It happens in many homes around the world. Adorable furry canine, feasting on poops, including the cats’! And you are left wondering why dogs do this.
While many dog owners probably hate discussing this subject, it cannot be ignored, at least not if you intend to keep both dogs and cats together for long. The habit is unsettling to the cat and obviously unpleasant while posing a danger to the dog and its well-being.
Keeping Your Dog Away From Your Cat's Litter Box
Understanding This Behavior
A condition described as coprophagia, puppies imitate this behavior from their mothers. To help their puppies eliminate waste, mother dogs stimulate their rears by licking them. On the other hand, some scientists are of the opinion that dogs who eat stools may be exhibiting primitive behaviors. This behavior they believe is traceable to wild canine species thought to eat their waste as a way of hiding their whereabouts from their encroaching predators.
What Attracts Dogs to Cat Poop Then?
Usually, a cat’s diet is high in protein, plus, they don’t always completely process their food. This makes their stool particularly irresistible to canines. While this behavior may be more common with puppies, some never outgrow it.
What Can You Do?
If you have had a cat for long, you’ll know they are quite the finicky pets. For them, the litter box is a personal space. They may become uncomfortable if they approach the box and discover litter scattered around the box area or the dog feasting on it.
This could soon make the litter box unsafe for them, especially when your dog sticks his nose whenever he wishes or waits while they poop. In the end, it may be forced to find other toileting alternatives in places like your closet or just right in front of you. It is a habit that could have you constantly cleaning after it, and you don’t want the extra work, do you?
If you currently have to deal with a dog that enjoys eating poop, we’ve outlined some tips to help you tackle this issue and keep your dog out of the litter box while keeping your cat happy.
Make the Poop Unappealing
One method to curb this habit in poop-loving canines is making the poop unappealing. You can achieve this by including items dogs find unpleasant to the cat’s feces and litter box. This way, there’s really no motivation to go dipping their noses in the litter box,
Some unappealing items to spray include monosodium glutamate, chamomile, and pepper. From the dog’s point of view, these are uninviting, and adding them to the litter box or the poop can keep them permanently away.
We have to mention that not all dogs find the taste of those as mentioned above unsavory. Some do not, so you may have to keep trying and switching things to know which smell or taste eliminates the habit.
Keep the Litter Box Clean
This cannot be overemphasized; the cat’s litter box has to be kept as clean as possible at all times. Thoroughly scoop and change the litter often. Left for long, the scent attracts your dog, so clean up the poop as soon as you can. Feces should not also be left littered around, or your canine will reach for them in no time.
Reward Good Habits
The reward tactic works almost every time and on many dogs. It should also work to curb this habit. Supervise their poop session, and once your dog poops or is standing around the cat’s litter box, instruct him to come and sit with you. If he complies, reward with a treat or toy.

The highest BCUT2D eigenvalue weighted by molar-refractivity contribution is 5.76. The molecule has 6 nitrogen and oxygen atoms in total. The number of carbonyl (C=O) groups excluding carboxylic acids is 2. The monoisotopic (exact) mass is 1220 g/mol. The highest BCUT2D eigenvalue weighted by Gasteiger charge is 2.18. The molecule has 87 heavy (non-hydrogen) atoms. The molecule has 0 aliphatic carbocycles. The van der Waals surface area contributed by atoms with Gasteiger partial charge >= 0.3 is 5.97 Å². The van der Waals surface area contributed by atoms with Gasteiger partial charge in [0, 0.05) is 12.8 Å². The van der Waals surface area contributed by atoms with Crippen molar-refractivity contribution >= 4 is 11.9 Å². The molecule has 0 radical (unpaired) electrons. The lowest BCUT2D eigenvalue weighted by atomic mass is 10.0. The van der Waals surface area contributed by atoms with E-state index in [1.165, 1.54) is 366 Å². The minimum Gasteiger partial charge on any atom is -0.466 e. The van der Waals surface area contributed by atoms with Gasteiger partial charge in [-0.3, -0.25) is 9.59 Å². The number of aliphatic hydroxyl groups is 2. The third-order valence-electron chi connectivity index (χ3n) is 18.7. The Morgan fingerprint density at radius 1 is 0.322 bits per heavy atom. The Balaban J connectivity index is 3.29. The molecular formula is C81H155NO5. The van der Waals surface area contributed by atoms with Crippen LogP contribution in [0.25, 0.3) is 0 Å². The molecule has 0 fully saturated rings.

Soon, your dog will associate good behavior with treats and will not be tempted to search for cat poop or hang around the cat’s litter box. If you haven’t already, teach it basic commands such as “leave it”, “come here” etc. This enables you to communicate your wishes easily.
If this is a habit your dog formed out of boredom, it can be easy to control. Give your bored dog something to chew on, a snack, or a toy. This keeps it from seeking a messy alternative. You can check out a list of ways to keep a dog entertained here.
Reposition the Litter Box
Changing the position of your cat’s litter box can help control this habit. Instead of the usual easy-to-access areas, place the litter box on a table. You can also put it on a counter just right out of reach of intrusive canines. Alternatively, you could place it on a small cabinet or structure with a latch that opens wide enough for the feline.
Installing a baby gate is another way to keep canines away from the cat’s feces. It’s easy for your feline to glide through the bars of this gate or jump over, but not so for canines. You can raise the gate some more inches above the floor so the cat to slide beneath it easily instead of leaping over the gate.
Invest in a Good Litter Box
Staying on top of this habit can be challenging in the long run if you live a hectic life or find it hard to keep the dog away with other tactics. In this case, you need dog-proof litter boxes. These special litter boxes are designed to keep your dog away and make your cat feel safe to do its business.
In the end, while coprophagia is a habit that you must control, try not to overreact when you see your dog at it. This is entirely normal to most canines, so they may fail to understand your reaction to the behavior. It is just the same way searching for food in the trash, eating from the floor, and drinking toilet water are normal to them.
They are all part of their not-so-pleasant habits that make them what they are – canines. However, your dog should outgrow the pattern with the right precautions, training, and rewards for good behavior (positive reinforcement). But make sure you keep at these tactics until you notice significant improvements in his habits.
About the Author
Kirsten created The Pet Handbook with the aim of sharing her knowledge about pets, pet food, healthy habits, and more. All of her advice is based on years of her own experience with her pets, and feedback that she has received from grateful readers about her tips. If you want to know more please read the About Me page.